Identifying Surface Soil Compaction

December 1, 2009 at 8:30 am 2 comments

The top 6-8 inches of soil are approximately 40% clay, which creates management challenges. Surface compaction in the Van Wert County area is commonly seen, but I would argue that surface compaction only plays a role in harming crop development during the emergence stage of a crop. Once the crop is out of the ground, then surface compaction plays less of a role on restricting crop growth and development other than restricting moisture movement from the surface to the subsoil. Subsurface compaction, on the other hand, can prove to be very detrimental to crop growth and development. Especially if the subsurface compaction creates a nearly impervious layer for roots to penetrate.

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  • 1. Craig Dick  |  December 7, 2009 at 12:20 am


    Enjoy the blog, keep up the good work, however…

    Surface compaction is a very big deal. It reduces water infiltration and increaseing erosion. This also reduces the amount of oxygen that is pulled into the soil after a rain storm, leading to increased CO2 in the root zone diminishing root growth, beneificial microbial activity and decreasing soil pH. A little surface compaction means the farmer has less water to work with and has to add more inputs to grow a good crop.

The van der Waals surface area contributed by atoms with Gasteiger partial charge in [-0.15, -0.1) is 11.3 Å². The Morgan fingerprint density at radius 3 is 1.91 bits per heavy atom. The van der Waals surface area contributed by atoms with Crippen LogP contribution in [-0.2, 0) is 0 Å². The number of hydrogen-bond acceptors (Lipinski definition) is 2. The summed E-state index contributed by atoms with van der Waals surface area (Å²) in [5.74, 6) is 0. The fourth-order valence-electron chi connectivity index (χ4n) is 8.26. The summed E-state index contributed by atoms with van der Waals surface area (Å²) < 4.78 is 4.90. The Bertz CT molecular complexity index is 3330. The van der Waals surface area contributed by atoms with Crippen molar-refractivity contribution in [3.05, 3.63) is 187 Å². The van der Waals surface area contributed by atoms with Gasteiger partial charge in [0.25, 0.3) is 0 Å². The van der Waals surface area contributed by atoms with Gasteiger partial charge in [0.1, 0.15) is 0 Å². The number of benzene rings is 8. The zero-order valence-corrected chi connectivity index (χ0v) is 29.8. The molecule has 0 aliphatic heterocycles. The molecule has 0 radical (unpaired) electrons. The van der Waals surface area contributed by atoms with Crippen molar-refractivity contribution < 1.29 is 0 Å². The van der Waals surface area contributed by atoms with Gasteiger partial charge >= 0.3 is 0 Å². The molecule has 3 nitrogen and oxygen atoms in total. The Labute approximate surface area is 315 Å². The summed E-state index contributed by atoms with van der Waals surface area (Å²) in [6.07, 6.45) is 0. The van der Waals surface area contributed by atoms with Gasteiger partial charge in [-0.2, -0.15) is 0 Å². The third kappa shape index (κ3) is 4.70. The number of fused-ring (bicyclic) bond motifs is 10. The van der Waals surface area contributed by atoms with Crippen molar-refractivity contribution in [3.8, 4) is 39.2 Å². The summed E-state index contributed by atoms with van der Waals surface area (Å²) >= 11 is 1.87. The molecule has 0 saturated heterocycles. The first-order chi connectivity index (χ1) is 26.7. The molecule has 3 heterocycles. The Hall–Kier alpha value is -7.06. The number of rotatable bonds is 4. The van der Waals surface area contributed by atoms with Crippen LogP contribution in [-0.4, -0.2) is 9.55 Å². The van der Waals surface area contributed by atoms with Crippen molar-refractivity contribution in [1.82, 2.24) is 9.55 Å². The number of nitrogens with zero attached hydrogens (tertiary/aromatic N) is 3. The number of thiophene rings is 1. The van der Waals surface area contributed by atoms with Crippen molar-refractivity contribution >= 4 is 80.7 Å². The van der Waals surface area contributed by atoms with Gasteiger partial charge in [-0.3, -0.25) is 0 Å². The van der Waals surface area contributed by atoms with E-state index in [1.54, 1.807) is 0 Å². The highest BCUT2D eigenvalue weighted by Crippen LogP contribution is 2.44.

• 2. andykleinschmidt  |  December 7, 2009 at 12:37 am

      Hi Craig,

      Thanks for the comment. I tend to believe that surface compaction (0-1.5″) in soils formed from glacial till or lacustrine materials on till plains and lake plains in Northwest Ohio causes less yield loss than compaction that has developed at 6-8″ in the profile on similar soils everything else equal.

      Here is where surface compaction can really destroy yield potential: percentage of plants that emerge following planting. Reduction in emergence, caused by surface compaction (and particularly crusting), can directly and negatively reduce crop yields.

      I appreciate your well thought out comment.



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